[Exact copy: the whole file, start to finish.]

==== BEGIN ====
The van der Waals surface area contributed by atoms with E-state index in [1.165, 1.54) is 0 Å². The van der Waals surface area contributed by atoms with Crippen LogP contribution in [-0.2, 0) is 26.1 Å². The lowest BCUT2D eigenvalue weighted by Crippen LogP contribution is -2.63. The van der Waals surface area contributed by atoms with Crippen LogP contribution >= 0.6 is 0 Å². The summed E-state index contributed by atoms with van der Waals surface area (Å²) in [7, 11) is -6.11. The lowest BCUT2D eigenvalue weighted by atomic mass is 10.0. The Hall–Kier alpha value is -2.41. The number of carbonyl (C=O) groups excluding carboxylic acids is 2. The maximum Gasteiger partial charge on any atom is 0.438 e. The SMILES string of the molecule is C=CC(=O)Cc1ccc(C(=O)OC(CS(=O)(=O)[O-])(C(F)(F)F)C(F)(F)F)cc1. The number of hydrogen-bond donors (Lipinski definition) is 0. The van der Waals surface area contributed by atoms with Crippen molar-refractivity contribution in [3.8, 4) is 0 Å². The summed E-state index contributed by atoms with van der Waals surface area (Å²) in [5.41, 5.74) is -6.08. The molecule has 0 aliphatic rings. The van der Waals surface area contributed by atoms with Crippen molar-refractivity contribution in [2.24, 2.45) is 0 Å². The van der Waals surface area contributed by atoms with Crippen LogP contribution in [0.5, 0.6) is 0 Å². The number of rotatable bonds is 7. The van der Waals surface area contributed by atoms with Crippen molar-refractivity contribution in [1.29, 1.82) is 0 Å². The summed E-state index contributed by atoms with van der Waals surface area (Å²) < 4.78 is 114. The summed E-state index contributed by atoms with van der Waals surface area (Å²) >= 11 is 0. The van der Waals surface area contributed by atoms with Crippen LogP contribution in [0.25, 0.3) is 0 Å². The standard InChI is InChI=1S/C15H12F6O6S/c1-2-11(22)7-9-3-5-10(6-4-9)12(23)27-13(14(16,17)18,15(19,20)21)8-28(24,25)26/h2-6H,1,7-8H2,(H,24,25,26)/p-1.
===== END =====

The van der Waals surface area contributed by atoms with E-state index in [1.165, 1.54) is 0 Å². The van der Waals surface area contributed by atoms with Crippen LogP contribution in [-0.2, 0) is 26.1 Å². The lowest BCUT2D eigenvalue weighted by Crippen LogP contribution is -2.63. The van der Waals surface area contributed by atoms with Crippen LogP contribution >= 0.6 is 0 Å². The summed E-state index contributed by atoms with van der Waals surface area (Å²) in [7, 11) is -6.11. The lowest BCUT2D eigenvalue weighted by atomic mass is 10.0. The Hall–Kier alpha value is -2.41. The number of carbonyl (C=O) groups excluding carboxylic acids is 2. The maximum Gasteiger partial charge on any atom is 0.438 e. The SMILES string of the molecule is C=CC(=O)Cc1ccc(C(=O)OC(CS(=O)(=O)[O-])(C(F)(F)F)C(F)(F)F)cc1. The number of hydrogen-bond donors (Lipinski definition) is 0. The van der Waals surface area contributed by atoms with Crippen molar-refractivity contribution in [3.8, 4) is 0 Å². The summed E-state index contributed by atoms with van der Waals surface area (Å²) in [5.41, 5.74) is -6.08. The molecule has 0 aliphatic rings. The van der Waals surface area contributed by atoms with Crippen molar-refractivity contribution in [2.24, 2.45) is 0 Å². The van der Waals surface area contributed by atoms with Crippen LogP contribution in [0.5, 0.6) is 0 Å². The number of rotatable bonds is 7. The van der Waals surface area contributed by atoms with Crippen molar-refractivity contribution in [1.29, 1.82) is 0 Å². The summed E-state index contributed by atoms with van der Waals surface area (Å²) < 4.78 is 114. The summed E-state index contributed by atoms with van der Waals surface area (Å²) >= 11 is 0. The van der Waals surface area contributed by atoms with Crippen LogP contribution in [0.25, 0.3) is 0 Å². The standard InChI is InChI=1S/C15H12F6O6S/c1-2-11(22)7-9-3-5-10(6-4-9)12(23)27-13(14(16,17)18,15(19,20)21)8-28(24,25)26/h2-6H,1,7-8H2,(H,24,25,26)/p-1.